Champagne village profile: Pouillon in the Massif de Saint-Thierry

Diagram Pouillon 201509Key facts

Located in: Montagne & Val de Reims: Massif de Saint-Thierry
Vineyards and grape varieties: 52.5 hectares (129.7 acres), of which 71% Pinot Meunier, 17% Chardonnay, and 12% Pinot Noir.
Classification: “Autre cru” (84%)

Maps

The map is linked from Wikimedia Commons, and the geographical information originates from OpenStreetMap. The dotted white area corresponds to the vineyards, light yellow is other open terrain, orange is built-up areas, and green indicates forest.


Google Maps view with the villages in the Massif de Saint-Thierry shown.

Clicking on a village opens a field to the left with a link to the village profile.

Neighbouring villages

North: Villers-Franqueux
East: Thil
Southeast: Saint-Thierry
Southsouthwest: Merfy
West: Chenay
Northwest: Hermonville
Comment: some of the communes to the east on he map are not part of the Champagne appellation and therefore don’t have any village profiles.

The town hall (mairie) of Pouillon. Picture linked from Wikimedia Commons (photo Garitan, 2012).

The village

Pouillon is located in the northwestern part of the Champagne region, just northwest of Reims.

The Pouillon commune covers 278 hectares and has 483 inhabitants (as of 2012), referred to as Pouillonais and Pouillonnaises.

Vineyards

The vineyards in Pouillon are partly located around the village, and partly in the northern sector of the commune. They are continuous with those in Thil and Villers-Franqueux, respectively. The vineyards largely consist of mild south-facing slopes, with Pinot Meunier as the dominant grape variety.

The current vineyard surface in the Pouillon commune is 52.5 hectares (129.7 acres). There are 37.3 ha Pinot Meunier (71.0%), 9.1 ha Chardonnay (17.3%), and 6.1 ha Pinot Noir (11.6%). Numbers from CIVC, as of 2013. In 1997, the vineyard surface was 50 ha. There are 36 vineyard owners (exploitants) in the commune.

Single vineyard sites

Single vineyard sites in Pouillon include among others:

  • Le Clos, a flat site just south of the village.

Champagne producers

Champagne growers

Producer status is indicated where known: RM = récoltant-manipulant, or grower-producers. RC = récoltant-coopérateur, growers that are cooperative members but sell Champagnes under their own name.

  • Billet-Milet (RC)
  • Bourdaire-Gallois (RM), a member of Vignerons Indépendants with 5 ha of vineyards in Pouillon, Thil, Villers-Franqueux, and Hermonville with 85% Pinot Meunier, 10% Chardonnay, and 5% Pinot Noir.
  • Bourdaire-Massonnot, member of Vignerons Indépendants.
  • Cuillier Père & Fils (RC)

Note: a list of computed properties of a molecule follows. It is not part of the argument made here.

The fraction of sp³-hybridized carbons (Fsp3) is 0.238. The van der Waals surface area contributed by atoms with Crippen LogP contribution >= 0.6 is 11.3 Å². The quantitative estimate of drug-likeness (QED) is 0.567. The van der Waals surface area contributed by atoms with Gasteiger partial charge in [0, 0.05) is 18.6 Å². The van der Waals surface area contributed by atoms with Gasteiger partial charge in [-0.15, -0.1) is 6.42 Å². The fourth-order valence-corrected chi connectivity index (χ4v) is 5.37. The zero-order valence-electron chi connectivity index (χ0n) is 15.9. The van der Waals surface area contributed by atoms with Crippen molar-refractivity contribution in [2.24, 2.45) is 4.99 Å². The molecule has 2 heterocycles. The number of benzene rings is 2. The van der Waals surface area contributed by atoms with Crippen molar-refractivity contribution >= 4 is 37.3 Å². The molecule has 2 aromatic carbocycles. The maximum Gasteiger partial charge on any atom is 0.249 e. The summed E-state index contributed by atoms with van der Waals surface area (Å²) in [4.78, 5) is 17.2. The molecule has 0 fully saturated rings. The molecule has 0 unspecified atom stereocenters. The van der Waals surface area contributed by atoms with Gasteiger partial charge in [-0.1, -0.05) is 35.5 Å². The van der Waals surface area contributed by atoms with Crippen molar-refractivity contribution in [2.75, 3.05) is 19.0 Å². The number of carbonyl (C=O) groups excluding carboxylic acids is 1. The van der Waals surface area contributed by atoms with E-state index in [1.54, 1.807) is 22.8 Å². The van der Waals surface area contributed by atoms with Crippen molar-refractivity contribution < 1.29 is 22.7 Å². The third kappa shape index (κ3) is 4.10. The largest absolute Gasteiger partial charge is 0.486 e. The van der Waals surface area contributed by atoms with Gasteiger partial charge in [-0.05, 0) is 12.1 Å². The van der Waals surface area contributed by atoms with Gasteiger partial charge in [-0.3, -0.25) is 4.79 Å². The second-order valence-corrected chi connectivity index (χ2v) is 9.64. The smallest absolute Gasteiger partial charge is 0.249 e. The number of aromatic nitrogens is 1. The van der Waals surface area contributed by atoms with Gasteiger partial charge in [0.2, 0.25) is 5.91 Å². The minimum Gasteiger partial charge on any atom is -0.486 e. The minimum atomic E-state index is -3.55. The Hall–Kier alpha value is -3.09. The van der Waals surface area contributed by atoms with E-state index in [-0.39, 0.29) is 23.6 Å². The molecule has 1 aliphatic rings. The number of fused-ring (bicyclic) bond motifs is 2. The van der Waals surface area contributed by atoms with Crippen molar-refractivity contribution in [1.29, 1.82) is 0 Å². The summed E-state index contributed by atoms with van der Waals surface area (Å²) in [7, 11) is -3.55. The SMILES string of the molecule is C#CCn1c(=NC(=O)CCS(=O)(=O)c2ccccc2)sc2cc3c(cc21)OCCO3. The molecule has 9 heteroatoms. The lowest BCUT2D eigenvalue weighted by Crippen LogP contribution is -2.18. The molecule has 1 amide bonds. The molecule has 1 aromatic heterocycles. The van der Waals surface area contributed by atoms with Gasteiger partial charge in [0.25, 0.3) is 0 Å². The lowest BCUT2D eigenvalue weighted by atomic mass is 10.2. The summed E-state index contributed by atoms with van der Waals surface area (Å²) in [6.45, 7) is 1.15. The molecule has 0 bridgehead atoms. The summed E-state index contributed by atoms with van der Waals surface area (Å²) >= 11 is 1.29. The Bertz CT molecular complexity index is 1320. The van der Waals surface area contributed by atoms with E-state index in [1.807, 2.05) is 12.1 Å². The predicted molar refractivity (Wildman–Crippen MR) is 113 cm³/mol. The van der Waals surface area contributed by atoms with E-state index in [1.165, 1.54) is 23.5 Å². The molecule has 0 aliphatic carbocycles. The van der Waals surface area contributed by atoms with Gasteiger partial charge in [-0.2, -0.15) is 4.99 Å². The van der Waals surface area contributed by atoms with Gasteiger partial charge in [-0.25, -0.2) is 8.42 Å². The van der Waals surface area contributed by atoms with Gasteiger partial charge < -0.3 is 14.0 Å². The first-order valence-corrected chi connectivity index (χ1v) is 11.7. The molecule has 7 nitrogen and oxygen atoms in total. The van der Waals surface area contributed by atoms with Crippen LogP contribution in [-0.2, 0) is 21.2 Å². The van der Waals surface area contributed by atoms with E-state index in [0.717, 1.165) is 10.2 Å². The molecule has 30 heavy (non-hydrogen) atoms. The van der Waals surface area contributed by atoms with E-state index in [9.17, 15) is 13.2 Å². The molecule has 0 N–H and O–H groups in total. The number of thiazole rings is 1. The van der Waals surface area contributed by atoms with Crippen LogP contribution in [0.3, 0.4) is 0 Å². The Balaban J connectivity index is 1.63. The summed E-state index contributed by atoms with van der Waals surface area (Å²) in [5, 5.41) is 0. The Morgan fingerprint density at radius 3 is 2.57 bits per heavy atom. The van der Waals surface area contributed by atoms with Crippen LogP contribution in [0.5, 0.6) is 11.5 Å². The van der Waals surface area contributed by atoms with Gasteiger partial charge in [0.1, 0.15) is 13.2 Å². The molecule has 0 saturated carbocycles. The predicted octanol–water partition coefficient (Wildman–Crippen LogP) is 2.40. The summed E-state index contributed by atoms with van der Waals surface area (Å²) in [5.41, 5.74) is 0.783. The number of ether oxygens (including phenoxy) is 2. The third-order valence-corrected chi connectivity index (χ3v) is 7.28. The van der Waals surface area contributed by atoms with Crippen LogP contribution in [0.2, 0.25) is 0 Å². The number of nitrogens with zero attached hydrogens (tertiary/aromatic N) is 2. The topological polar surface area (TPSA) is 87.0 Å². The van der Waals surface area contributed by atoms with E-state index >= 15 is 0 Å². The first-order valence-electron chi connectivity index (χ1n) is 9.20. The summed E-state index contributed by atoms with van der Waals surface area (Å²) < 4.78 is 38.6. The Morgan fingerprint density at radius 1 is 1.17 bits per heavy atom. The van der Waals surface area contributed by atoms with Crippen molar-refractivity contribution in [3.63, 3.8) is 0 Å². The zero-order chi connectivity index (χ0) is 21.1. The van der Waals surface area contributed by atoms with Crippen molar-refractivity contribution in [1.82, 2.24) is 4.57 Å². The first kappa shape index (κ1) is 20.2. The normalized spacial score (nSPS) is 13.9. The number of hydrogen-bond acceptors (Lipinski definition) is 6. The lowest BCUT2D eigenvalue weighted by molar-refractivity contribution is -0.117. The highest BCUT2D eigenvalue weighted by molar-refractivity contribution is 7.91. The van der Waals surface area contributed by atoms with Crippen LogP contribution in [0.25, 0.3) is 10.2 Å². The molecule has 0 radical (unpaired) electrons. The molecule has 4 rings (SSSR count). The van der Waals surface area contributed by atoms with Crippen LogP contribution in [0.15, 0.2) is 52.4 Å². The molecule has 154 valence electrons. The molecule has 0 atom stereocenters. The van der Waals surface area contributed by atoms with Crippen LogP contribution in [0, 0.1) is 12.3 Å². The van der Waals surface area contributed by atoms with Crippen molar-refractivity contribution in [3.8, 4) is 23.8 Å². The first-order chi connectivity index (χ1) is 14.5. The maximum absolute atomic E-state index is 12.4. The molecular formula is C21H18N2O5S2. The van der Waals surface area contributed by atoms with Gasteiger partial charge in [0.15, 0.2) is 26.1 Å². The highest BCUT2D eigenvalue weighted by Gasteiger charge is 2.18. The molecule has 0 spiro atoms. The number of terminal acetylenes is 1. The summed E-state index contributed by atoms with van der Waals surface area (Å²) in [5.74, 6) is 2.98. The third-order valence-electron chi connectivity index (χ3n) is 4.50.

• Philippe Doury (RM), member of Vignerons Indépendants.
  • Durousset
  • Michel Gawron (RM), a member of Vignerons Indépendants with 2 ha of vineyards.
  • Lizeux-Hyvernaud (RM)
  • Cédric Massonnot (RC), produces about 7000 bottles annually.
  • Philippe Massonnot (RC)
  • Eric Milet-Govin (RC), has 3.5 ha of vineyards in five villages in the Massif de Saint-Thierry (Pouillon, Thil, Villers-Franqueux, Chenay, and Hermonville), Châtillon-sur-Marne (in the Vallée de la Marne), and Chacenay (in the Aube).
  • Adrien Simon, has vineyards in Pouillon, Thil, and Villers-Franqueux with 60% Pinot Meunier, 30% Chardonnay, and 10% Pinot Noir. The vintage Champagne is Chardonnay-dominated (70% in the 2008 vintage).

Comment: It is not certain that the list is complete.

Cooperative

  • Coopérative Vinicole Les Six Coteaux, a cooperative founded in 1951 that today has over 130 members with about 154 ha of vineyards. The members are primarily located in Pouillon, Villers-Franqueux, Thil, Saint-Thierry, Merfy, and Brimont. The original plant is located in Pouillon, where the grapes are pressed and vinification takes place. Since 2006, they also have a facility in Villers-Franqueux, for cellaring, disgorgement and expedition of bottles. Since late 2014, sales to visitors also takes place here. The Champagnes are sold under the brand:
    • Charles Heston. The name refers to the music and dance style Charleston, and should remind us of the happy 1920s (rather than of Charlton Heston). The French pronunciation of “Charles Heston” comes closer to that of “Charleston” than what is the case in English. The vintage Champagne consists of a majority of Chardonnay and the rest Pinot Noir (refers to the 2008 vintage).

The church in Pouillon, Église Saint-Gorgon. Picture linked from Wikimedia Commons (photo Garitan, 2012).

Links

© Tomas Eriksson 2015-2016, last update 2016-07-31

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